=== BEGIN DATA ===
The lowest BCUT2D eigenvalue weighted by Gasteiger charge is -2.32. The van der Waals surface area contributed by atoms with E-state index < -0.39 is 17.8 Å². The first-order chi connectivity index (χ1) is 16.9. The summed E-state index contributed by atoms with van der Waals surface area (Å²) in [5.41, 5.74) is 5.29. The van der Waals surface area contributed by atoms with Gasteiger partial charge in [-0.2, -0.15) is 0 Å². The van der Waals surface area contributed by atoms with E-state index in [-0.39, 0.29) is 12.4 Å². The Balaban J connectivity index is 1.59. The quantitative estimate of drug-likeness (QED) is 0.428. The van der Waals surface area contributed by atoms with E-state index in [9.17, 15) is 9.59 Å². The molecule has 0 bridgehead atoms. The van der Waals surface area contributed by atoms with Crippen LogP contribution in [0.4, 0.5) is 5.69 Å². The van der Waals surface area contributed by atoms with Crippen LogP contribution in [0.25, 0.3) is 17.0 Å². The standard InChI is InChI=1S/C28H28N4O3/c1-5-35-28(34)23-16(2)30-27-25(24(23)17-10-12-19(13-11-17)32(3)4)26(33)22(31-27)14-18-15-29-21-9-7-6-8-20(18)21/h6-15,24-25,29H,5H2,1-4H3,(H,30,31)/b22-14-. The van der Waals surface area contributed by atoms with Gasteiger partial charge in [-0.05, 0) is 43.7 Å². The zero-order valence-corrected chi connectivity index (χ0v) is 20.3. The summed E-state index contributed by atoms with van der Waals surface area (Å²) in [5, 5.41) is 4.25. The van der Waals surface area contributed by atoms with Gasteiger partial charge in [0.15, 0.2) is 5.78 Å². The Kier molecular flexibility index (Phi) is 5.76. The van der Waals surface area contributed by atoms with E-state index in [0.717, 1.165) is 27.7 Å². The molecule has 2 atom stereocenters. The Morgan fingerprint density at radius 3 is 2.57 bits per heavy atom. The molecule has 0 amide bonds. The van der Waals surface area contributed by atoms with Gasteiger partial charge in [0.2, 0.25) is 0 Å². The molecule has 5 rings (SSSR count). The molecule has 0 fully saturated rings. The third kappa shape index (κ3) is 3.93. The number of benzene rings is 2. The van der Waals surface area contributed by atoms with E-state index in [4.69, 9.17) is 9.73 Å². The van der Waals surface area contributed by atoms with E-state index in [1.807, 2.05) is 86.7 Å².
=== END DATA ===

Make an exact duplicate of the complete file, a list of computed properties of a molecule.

The lowest BCUT2D eigenvalue weighted by Gasteiger charge is -2.32. The van der Waals surface area contributed by atoms with E-state index < -0.39 is 17.8 Å². The first-order chi connectivity index (χ1) is 16.9. The summed E-state index contributed by atoms with van der Waals surface area (Å²) in [5.41, 5.74) is 5.29. The van der Waals surface area contributed by atoms with Gasteiger partial charge in [-0.2, -0.15) is 0 Å². The van der Waals surface area contributed by atoms with E-state index in [-0.39, 0.29) is 12.4 Å². The Balaban J connectivity index is 1.59. The quantitative estimate of drug-likeness (QED) is 0.428. The van der Waals surface area contributed by atoms with E-state index in [9.17, 15) is 9.59 Å². The molecule has 0 bridgehead atoms. The van der Waals surface area contributed by atoms with Crippen LogP contribution in [0.4, 0.5) is 5.69 Å². The van der Waals surface area contributed by atoms with Crippen LogP contribution in [0.25, 0.3) is 17.0 Å². The standard InChI is InChI=1S/C28H28N4O3/c1-5-35-28(34)23-16(2)30-27-25(24(23)17-10-12-19(13-11-17)32(3)4)26(33)22(31-27)14-18-15-29-21-9-7-6-8-20(18)21/h6-15,24-25,29H,5H2,1-4H3,(H,30,31)/b22-14-. The van der Waals surface area contributed by atoms with Gasteiger partial charge in [-0.05, 0) is 43.7 Å². The zero-order valence-corrected chi connectivity index (χ0v) is 20.3. The summed E-state index contributed by atoms with van der Waals surface area (Å²) in [5, 5.41) is 4.25. The van der Waals surface area contributed by atoms with Gasteiger partial charge in [0.15, 0.2) is 5.78 Å². The Kier molecular flexibility index (Phi) is 5.76. The van der Waals surface area contributed by atoms with E-state index in [0.717, 1.165) is 27.7 Å². The molecule has 2 atom stereocenters. The Morgan fingerprint density at radius 3 is 2.57 bits per heavy atom. The molecule has 0 amide bonds. The van der Waals surface area contributed by atoms with Gasteiger partial charge in [0.2, 0.25) is 0 Å². The molecule has 5 rings (SSSR count). The molecule has 0 fully saturated rings. The third kappa shape index (κ3) is 3.93. The number of benzene rings is 2. The van der Waals surface area contributed by atoms with E-state index in [4.69, 9.17) is 9.73 Å². The van der Waals surface area contributed by atoms with E-state index in [1.807, 2.05) is 86.7 Å².